The Military History Museum is one of the most interesting museums in the world, not only for its collection and the building design, but for the message it brings. It tries to tackle the prickly issue of war and its consequences and uses displays to teach how everyone loses in wars.
Daniel Liebeskind designed and finished this building in 2011. The exterior of the neo-classical building is truncated by a metal shard that points to the spot where Dresden was targeted. While both sides of the building are devoted to traditional armaments, the new building tries to confronts visitors with the human impacts of war.
Photos above, from top to bottom:
1. Exterior of the building, located in a former military area.
2. Overview of Building interior on the top floor.
3. Exterior terrace inside the metal point. From here you can see a view of Dresden Old City. The open metal walkway can be a harrowing experience but is appropriate with the entire building and what it conveys.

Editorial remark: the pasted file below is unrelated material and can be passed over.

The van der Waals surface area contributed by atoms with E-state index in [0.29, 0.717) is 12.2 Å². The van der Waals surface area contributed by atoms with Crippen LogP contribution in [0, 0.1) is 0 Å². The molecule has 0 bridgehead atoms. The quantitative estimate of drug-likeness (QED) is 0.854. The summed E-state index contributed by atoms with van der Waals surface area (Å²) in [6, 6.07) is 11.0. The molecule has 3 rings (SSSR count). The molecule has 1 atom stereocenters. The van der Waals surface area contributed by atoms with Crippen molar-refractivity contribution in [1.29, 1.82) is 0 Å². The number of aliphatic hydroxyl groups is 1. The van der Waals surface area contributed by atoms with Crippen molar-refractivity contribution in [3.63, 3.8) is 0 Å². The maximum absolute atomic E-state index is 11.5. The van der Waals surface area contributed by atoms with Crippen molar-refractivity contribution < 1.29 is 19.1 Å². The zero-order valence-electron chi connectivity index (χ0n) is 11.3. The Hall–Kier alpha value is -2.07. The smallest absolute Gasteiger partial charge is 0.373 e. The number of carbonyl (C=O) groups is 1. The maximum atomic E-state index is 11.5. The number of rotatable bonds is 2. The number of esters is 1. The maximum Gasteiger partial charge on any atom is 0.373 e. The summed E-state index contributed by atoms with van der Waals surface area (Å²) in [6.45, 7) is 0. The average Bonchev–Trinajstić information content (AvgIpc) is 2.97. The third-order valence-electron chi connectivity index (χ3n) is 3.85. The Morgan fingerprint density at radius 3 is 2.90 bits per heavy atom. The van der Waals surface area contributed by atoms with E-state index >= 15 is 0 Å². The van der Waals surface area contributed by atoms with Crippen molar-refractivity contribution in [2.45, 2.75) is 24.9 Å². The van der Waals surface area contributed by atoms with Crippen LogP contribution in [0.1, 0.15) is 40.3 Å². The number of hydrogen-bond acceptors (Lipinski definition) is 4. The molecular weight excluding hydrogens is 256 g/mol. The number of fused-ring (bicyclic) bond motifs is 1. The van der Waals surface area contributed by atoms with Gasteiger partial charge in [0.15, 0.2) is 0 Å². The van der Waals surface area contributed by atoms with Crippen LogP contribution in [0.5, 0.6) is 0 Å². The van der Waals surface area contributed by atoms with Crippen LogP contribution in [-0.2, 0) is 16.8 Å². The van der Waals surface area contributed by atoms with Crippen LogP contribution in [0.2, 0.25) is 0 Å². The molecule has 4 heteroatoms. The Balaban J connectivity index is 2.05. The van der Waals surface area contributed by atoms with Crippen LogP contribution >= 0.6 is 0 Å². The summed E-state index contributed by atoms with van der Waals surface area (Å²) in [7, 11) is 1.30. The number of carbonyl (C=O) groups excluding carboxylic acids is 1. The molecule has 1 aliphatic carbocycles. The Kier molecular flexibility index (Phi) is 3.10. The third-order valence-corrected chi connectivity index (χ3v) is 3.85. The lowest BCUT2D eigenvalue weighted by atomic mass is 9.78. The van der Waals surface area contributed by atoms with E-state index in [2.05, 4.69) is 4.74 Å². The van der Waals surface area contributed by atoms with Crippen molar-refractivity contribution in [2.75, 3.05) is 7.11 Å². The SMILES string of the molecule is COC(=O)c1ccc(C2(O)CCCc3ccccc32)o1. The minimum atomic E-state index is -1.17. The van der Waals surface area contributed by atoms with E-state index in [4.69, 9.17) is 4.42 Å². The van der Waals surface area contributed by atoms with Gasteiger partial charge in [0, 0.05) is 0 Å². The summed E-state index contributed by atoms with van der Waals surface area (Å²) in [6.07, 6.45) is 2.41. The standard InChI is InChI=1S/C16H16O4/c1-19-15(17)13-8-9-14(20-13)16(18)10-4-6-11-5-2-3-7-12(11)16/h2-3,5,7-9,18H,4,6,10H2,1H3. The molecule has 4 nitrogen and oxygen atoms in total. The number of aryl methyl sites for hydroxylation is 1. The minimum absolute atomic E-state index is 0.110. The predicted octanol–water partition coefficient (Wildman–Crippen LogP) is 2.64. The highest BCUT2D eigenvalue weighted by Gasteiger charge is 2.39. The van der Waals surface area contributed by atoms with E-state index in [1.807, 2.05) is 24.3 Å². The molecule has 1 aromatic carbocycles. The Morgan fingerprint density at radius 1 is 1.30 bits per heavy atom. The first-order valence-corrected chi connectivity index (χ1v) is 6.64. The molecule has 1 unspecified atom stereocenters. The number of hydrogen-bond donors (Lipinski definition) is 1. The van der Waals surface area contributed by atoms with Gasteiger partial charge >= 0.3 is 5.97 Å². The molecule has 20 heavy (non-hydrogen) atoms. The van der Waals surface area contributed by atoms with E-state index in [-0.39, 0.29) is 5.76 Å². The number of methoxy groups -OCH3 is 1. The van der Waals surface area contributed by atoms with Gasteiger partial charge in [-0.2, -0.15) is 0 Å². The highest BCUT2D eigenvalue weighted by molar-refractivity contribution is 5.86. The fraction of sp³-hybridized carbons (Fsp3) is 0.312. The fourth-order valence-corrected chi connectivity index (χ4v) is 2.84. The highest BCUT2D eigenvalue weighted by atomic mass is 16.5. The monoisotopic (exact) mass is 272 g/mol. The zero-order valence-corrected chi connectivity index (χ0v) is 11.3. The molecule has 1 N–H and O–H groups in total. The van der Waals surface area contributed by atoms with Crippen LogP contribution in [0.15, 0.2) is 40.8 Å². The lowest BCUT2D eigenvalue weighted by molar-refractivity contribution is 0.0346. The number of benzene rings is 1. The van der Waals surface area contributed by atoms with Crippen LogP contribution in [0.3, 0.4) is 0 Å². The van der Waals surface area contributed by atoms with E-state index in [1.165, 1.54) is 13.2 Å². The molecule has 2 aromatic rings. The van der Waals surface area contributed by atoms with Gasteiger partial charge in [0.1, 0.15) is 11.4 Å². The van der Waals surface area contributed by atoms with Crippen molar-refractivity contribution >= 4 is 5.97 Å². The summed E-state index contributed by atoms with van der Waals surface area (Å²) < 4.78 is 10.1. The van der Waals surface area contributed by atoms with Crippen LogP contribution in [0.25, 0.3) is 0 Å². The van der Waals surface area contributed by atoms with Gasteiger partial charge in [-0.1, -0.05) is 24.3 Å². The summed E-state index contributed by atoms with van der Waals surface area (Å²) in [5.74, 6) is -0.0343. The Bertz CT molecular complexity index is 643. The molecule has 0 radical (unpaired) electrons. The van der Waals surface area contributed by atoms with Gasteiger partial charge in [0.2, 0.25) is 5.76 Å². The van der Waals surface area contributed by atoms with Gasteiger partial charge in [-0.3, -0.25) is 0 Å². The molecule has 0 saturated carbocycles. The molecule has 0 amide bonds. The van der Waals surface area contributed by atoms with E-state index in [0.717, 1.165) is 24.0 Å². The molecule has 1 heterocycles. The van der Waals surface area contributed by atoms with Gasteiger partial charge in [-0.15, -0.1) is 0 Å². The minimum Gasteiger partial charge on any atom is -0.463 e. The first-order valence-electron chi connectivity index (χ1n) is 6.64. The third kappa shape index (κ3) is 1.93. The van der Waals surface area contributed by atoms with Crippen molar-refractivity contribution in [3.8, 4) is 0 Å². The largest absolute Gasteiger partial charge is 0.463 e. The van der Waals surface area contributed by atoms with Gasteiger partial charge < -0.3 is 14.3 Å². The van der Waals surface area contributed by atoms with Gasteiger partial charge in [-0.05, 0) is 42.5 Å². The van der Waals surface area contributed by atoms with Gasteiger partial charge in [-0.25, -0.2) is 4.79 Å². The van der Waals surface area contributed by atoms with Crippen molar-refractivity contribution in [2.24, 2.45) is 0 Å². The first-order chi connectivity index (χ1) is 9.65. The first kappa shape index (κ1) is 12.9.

4. Beautiful stairs and custom designed lighting built into the handrails.
5. Custom designed horizontal panel for the elevator controls.
Photos below, from top to bottom:
1. Wall to the left shows a regiment of 10,000 troops in formation heading to war at a miniature scale.
2. A scale model warship, with a view of the formation in the background
3. A full scale display of animals
4. Typical text explaining the consequences of war. (Tap to scale up)
5. Another text display.(Tap to scale up)
For more information, see http://en.m.wikipedia.org/wiki/Bundeswehr_Military_History_Museum.
2 thoughts on “Day 37: Military History Museum”
From you pictures, my very favorite thing is the lighting. It looks like a really beautiful building, not something I would normally associate with war. And it sounds like the designer got the message right about the human impact of war…so much suffering. A hard topic to design for.
This is one of my favorite buildings. First of all, it has a fantastic view looking back to Dresden. The access inside the point gives you the sensation of a death defying carnival ride–the emotion fits the subject. And the displays make you think about how human pursuits that lead to war are hideous. Tremendous energy and mobilization of the military industrial complex are needed, and this museum brings these thought to life. Daniel Liebeskind is amazing. You can read about his extensive worldwide range of work in http://daniel-libeskind.com/daniel.